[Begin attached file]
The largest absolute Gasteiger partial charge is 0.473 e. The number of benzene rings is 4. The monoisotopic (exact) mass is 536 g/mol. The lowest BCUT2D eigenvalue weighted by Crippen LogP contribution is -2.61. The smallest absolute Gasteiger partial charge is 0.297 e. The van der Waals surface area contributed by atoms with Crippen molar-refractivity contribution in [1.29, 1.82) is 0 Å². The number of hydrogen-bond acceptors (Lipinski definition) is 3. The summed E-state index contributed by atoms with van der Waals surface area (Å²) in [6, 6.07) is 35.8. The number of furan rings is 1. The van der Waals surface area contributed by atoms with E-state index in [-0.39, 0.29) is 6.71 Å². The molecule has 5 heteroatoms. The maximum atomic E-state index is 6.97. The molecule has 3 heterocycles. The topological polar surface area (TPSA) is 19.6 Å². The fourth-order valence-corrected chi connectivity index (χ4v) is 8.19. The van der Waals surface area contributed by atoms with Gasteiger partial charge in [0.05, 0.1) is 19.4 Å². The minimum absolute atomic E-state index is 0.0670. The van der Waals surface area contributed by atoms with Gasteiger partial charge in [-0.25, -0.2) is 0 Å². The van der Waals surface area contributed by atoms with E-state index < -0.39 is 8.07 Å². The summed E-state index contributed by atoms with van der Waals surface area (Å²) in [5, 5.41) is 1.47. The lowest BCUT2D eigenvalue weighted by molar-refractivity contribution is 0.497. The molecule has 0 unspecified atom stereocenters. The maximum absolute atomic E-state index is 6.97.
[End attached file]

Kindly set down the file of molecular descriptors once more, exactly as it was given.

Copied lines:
The largest absolute Gasteiger partial charge is 0.473 e. The number of benzene rings is 4. The monoisotopic (exact) mass is 536 g/mol. The lowest BCUT2D eigenvalue weighted by Crippen LogP contribution is -2.61. The smallest absolute Gasteiger partial charge is 0.297 e. The van der Waals surface area contributed by atoms with Crippen molar-refractivity contribution in [1.29, 1.82) is 0 Å². The number of hydrogen-bond acceptors (Lipinski definition) is 3. The summed E-state index contributed by atoms with van der Waals surface area (Å²) in [6, 6.07) is 35.8. The number of furan rings is 1. The van der Waals surface area contributed by atoms with E-state index in [-0.39, 0.29) is 6.71 Å². The molecule has 5 heteroatoms. The maximum atomic E-state index is 6.97. The molecule has 3 heterocycles. The topological polar surface area (TPSA) is 19.6 Å². The fourth-order valence-corrected chi connectivity index (χ4v) is 8.19. The van der Waals surface area contributed by atoms with Gasteiger partial charge in [0.05, 0.1) is 19.4 Å². The minimum absolute atomic E-state index is 0.0670. The van der Waals surface area contributed by atoms with Gasteiger partial charge in [-0.25, -0.2) is 0 Å². The van der Waals surface area contributed by atoms with E-state index < -0.39 is 8.07 Å². The summed E-state index contributed by atoms with van der Waals surface area (Å²) in [5, 5.41) is 1.47. The lowest BCUT2D eigenvalue weighted by molar-refractivity contribution is 0.497. The molecule has 0 unspecified atom stereocenters. The maximum absolute atomic E-state index is 6.97.